The City of Toronto is in the middle of an important review of its Animal Bylaw. They want to update certain parts to better protect animals, their guardians, and create a safer, healthier relationship between residents and the city’s wildlife and domestic pets.
Toronto Humane Society has been actively supporting animals in the city for nearly 135 years, so this review, and the proposed changes that could follow, come as welcome news to our organization and community.
Below is Toronto Humane Society’s direct response to the City Council’s Review, along with some concerns and suggestions based on our experience as a leader in animal welfare.
View the city’s review and fill out the survey here.
Toronto Humane Society fully supports the recommendations made by the city that would restrict most intentional feeding of wildlife on public and private properties.
From local trails, to parks, even backyards, many well-meaning Torontonians feed wildlife without knowing the consequences. These consequences range from wildlife dependency to unnecessary loss of life. An example of this is the recent incident involving a coyote in a North Toronto park.
We would also like to thank the city for clearly identifying certain exemptions to these recommendations, such as the feeding of managed cat colonies.
As a proud member of the Toronto Feral Cat Coalition, we, the City, and our partners work hard in providing humane care to the 20,000 to 100,000 homeless cats in Toronto. Humane community cat management—which includes feeding and sterilization—is needed to care for these vulnerable animals.
We believe that any enhancements to the current pet licensing system should be based on inclusivity, transparency, and flexibility. They should be looked at through a progressive lens, one that emphasizes engagement with the pet owning community.
Enhancements should also take into account those pet owners who are economically disadvantaged or those facing systemic barriers in society. These disadvantages and barriers, compounded by inflation, rising costs of living, and the lack of accessible veterinary care, are putting immense pressure on people and their pets.
A continuation of the annual fee-based system will add to this pressure.
Therefore, we recommend any enhancements to consider:
– Free pet licensing with annual renewals;
– One time, paid life-time licensing in place of annual renewals (given the transparent, accessible platform which details where the licensing fees are going, we recommend an annual impact report for pet owners to see the direct and real value of their fees);
– Finally, if unable to provide one-time paid or free licensing for all, serious thought of reduced fees for qualifying low-income households should be given.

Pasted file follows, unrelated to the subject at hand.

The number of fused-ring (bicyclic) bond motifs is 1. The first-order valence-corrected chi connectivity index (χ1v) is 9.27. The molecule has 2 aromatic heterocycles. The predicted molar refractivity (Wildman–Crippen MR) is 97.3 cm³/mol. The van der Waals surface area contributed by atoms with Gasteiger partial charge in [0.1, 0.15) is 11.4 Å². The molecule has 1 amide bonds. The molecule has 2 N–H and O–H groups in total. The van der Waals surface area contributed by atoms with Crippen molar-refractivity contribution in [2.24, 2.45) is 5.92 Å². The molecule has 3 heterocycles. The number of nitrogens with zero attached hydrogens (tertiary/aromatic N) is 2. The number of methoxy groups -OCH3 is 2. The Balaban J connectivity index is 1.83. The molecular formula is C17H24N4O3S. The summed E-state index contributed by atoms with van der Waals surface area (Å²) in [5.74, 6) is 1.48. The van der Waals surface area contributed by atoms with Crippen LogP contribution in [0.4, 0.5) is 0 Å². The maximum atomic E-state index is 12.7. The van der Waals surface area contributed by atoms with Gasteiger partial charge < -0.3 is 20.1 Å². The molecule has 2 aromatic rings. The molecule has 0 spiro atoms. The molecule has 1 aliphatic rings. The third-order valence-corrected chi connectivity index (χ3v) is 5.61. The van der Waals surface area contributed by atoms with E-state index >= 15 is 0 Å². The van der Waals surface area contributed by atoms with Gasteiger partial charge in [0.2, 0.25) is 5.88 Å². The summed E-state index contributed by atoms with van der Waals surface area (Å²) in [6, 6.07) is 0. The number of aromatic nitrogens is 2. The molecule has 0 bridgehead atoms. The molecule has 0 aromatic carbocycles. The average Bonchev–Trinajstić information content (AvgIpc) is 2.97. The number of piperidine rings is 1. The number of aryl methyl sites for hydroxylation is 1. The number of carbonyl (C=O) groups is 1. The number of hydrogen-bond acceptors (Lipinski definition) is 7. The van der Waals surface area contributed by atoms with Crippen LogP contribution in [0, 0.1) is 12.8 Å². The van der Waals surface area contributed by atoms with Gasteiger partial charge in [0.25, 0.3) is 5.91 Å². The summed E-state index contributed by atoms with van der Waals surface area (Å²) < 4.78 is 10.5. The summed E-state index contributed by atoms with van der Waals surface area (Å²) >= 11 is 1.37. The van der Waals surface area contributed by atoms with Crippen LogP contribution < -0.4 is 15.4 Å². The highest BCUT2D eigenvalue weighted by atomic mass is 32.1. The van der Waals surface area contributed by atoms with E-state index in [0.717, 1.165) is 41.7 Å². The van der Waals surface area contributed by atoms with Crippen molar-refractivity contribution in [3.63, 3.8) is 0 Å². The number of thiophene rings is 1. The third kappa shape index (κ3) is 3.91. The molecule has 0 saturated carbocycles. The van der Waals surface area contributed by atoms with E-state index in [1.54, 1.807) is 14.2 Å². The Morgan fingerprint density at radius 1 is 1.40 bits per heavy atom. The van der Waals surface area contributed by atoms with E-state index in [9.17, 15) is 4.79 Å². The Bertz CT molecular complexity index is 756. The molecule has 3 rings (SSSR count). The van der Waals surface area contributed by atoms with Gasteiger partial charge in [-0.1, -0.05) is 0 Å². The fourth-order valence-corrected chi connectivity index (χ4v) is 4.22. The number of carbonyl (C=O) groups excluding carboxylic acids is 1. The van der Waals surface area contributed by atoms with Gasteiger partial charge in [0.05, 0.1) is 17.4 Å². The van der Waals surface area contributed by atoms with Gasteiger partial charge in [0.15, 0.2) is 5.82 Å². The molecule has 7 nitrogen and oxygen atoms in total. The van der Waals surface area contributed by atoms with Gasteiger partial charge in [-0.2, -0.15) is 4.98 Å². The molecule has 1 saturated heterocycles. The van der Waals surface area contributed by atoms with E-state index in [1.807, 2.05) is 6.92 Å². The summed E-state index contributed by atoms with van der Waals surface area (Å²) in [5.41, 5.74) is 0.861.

All animals can and do suffer from neglect, not just dogs and cats. So we appreciate the city acknowledging that previous limitations were too narrow in scope.
However, we feel that the current considerations for review still do not go far enough. For example, the section of By-Law Article III, 349-6. Responsibility to care for animals needs to consider appropriate intervention and management of all domestic pets suffering neglect or mistreatment.
Finally, adjustments to limitations will not resolve the underlying challenges associated with overwhelmed caregivers or animal hoarding situations. These include economic and social barriers, societal stigmas, as well as access to mental health support. Thought and deliberation should be spent on remediation and support programs, along with a guideline for limits surrounding ownership numbers.
Toronto Humane Society stands with Humane Canada on their position of Wild or Exotic Animals as Pets.
Wild or exotic animals are often acquired without full knowledge of their health, welfare and behavioural needs. Many of these needs cannot be met when these animals are kept as pets, which can often result in suffering, poor welfare, abandonment or death.
Therefore, Toronto Humane Society supports improvements to animal restrictions. We also support a move from a “restriction based” list to a positive one. A positive list will not only be more comprehensive, but more clear for the city’s residents to understand.
We are willing to work with the city in any way to help raise awareness on wild or exotic animals as pets.
Medically unnecessary surgery—from declawing to tail docking—happens more often than it should in Toronto. Despite most of Canada banning the practice, Ontario still permits it. We therefore strongly encourage the city, through whatever means available, to limit or prevent this practice from occurring within Toronto.
We join Humane Canada, the Canadian Veterinary Medical Association, and many others, in strongly opposing unnecessary cosmetic procedures on any animal.
Toronto Humane Society applauds the City Council for listening to and engaging with the community on these important issues. By offering Torontonians a survey to share their thoughts, this review will spark conversation and raise awareness in a broader sense.
What do you think about these issues? Take the survey to share your thoughts and help steer the city’s bylaws in the right direction.
Everyone loves to watch videos of cute little…
In September, Dr. Linda Jacobson presented two talks…
Teaching a high energy puppy how to sit,…
Louie was transported to Toronto Humane Society from…